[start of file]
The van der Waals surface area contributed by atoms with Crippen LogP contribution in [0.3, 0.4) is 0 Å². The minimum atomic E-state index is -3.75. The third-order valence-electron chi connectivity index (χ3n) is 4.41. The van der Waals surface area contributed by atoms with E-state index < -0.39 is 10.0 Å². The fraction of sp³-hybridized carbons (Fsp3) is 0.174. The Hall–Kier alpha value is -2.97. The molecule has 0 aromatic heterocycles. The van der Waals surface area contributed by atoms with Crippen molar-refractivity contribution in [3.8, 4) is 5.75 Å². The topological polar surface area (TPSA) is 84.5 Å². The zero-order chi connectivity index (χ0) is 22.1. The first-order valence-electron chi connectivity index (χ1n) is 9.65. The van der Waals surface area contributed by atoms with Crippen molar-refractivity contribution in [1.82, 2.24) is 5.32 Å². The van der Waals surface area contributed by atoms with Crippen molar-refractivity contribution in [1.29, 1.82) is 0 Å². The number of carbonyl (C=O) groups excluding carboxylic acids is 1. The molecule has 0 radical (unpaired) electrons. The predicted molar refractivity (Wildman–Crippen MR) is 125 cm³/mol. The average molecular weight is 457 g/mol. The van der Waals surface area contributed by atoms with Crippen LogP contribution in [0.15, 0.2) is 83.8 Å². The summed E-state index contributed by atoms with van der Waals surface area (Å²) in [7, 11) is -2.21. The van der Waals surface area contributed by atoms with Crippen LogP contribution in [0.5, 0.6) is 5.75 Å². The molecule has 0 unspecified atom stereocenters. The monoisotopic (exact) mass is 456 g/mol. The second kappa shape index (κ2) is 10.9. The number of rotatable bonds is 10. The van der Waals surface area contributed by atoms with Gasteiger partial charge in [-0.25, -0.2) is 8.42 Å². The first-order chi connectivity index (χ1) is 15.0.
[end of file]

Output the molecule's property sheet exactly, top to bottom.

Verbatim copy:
The van der Waals surface area contributed by atoms with Crippen LogP contribution in [0.3, 0.4) is 0 Å². The minimum atomic E-state index is -3.75. The third-order valence-electron chi connectivity index (χ3n) is 4.41. The van der Waals surface area contributed by atoms with E-state index < -0.39 is 10.0 Å². The fraction of sp³-hybridized carbons (Fsp3) is 0.174. The Hall–Kier alpha value is -2.97. The molecule has 0 aromatic heterocycles. The van der Waals surface area contributed by atoms with Crippen molar-refractivity contribution in [3.8, 4) is 5.75 Å². The topological polar surface area (TPSA) is 84.5 Å². The zero-order chi connectivity index (χ0) is 22.1. The first-order valence-electron chi connectivity index (χ1n) is 9.65. The van der Waals surface area contributed by atoms with Crippen molar-refractivity contribution in [1.82, 2.24) is 5.32 Å². The van der Waals surface area contributed by atoms with Crippen molar-refractivity contribution in [1.29, 1.82) is 0 Å². The number of carbonyl (C=O) groups excluding carboxylic acids is 1. The molecule has 0 radical (unpaired) electrons. The predicted molar refractivity (Wildman–Crippen MR) is 125 cm³/mol. The average molecular weight is 457 g/mol. The van der Waals surface area contributed by atoms with Crippen LogP contribution in [0.15, 0.2) is 83.8 Å². The summed E-state index contributed by atoms with van der Waals surface area (Å²) in [7, 11) is -2.21. The van der Waals surface area contributed by atoms with Crippen LogP contribution in [0.5, 0.6) is 5.75 Å². The molecule has 0 unspecified atom stereocenters. The monoisotopic (exact) mass is 456 g/mol. The second kappa shape index (κ2) is 10.9. The number of rotatable bonds is 10. The van der Waals surface area contributed by atoms with Gasteiger partial charge in [-0.25, -0.2) is 8.42 Å². The first-order chi connectivity index (χ1) is 15.0.